Europe’s first strongfloor completed
The first strongfloor in Europe has been built by Galliford Try as a key part of the new £40m Airbus Wing Integration Centre at Flitton, Bristol.
The state-of-the-art 10,000 sq m centre will become the worldwide hub for researching, designing, analysing and testing aircraft wings, to develop the wings of tomorrow. This giant station will test aeroplane wings for a cycle of around two years, replicating a shelf life of around 25 years.
The strongfloor is a 2m deep heavily reinforced concrete slab, supported on 55 open bore piles of 1,050mm diameter at depths up to 16 m. Built with more than 3,500 cu m of concrete supplied by CEMEX, the strongfloor also incorporates an increased percentage of ground-granulated blast furnace slag (GGBS).
Richard Kershaw, national technical manager at CEMEX, said: “The main challenge for CEMEX was the design of concrete and potential heat generated by such a large mass, which is influenced by the amount of cement per cu m.
“The addition of the GGBS and reduction in the percentage of CEM I reduced the problem and resulted in the specified strength required being achieved in 56 days rather than the original 28 days.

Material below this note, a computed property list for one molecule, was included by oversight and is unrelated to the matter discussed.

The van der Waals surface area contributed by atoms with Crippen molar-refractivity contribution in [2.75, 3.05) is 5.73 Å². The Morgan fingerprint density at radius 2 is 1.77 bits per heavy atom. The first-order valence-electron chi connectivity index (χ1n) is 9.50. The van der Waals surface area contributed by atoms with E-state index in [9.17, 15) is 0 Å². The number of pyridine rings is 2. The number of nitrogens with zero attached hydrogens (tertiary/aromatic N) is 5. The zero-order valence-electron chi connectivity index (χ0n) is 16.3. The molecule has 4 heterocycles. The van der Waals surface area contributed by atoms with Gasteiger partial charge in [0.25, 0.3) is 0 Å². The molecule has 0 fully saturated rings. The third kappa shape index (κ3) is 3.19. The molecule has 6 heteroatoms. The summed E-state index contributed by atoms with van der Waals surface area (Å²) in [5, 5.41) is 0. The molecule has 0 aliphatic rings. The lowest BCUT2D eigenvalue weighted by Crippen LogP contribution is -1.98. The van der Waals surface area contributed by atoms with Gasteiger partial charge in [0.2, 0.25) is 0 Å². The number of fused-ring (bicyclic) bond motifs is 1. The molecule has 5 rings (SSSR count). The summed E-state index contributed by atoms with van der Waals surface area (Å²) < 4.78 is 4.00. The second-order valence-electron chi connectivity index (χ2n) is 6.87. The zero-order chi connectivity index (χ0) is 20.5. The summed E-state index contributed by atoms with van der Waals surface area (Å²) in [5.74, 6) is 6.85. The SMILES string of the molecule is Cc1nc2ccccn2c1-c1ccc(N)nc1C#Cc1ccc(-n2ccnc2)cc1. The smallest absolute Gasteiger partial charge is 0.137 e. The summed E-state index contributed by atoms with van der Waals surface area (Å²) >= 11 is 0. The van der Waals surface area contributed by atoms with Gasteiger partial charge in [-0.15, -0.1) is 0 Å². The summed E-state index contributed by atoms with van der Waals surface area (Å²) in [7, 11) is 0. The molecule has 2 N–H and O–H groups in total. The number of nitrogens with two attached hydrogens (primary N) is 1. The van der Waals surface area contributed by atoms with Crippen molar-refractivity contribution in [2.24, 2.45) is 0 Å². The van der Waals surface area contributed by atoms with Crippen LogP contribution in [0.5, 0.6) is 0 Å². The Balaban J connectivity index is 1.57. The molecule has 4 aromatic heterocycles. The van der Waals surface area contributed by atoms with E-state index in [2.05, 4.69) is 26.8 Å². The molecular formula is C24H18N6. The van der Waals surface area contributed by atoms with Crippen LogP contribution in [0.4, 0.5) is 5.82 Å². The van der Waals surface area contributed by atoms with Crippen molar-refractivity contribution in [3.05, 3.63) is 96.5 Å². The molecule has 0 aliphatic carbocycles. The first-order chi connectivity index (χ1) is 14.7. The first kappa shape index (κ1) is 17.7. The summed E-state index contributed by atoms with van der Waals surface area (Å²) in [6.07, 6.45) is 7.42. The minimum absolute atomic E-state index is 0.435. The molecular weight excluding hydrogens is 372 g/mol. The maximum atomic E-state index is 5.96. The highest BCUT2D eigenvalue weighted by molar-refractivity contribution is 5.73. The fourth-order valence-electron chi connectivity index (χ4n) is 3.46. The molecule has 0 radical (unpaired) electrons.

“In addition, the complex design of steel reinforcement meant that compaction was an issue so an S4 concrete with more liquidity and therefore able to flow through the mesh of steel rods was supplied,” said Richard Kershaw, national technical manager.
As well as being the first strongfloor in Europe, the laying of the floor slab involved continuous pour of 1,450 cu m over 24 hours. Concrete was supplied by three local CEMEX plants in Bristol, Henbury and Wickwar.
The floor involved 13 weeks of work to construct the complex steel and rebars, which were installed by local contractor Tercon prior to the pour.
The project is jointly funded by Airbus and the UK government and the Airbus Wing Integration Centre is planned to be operational at the end of 2018.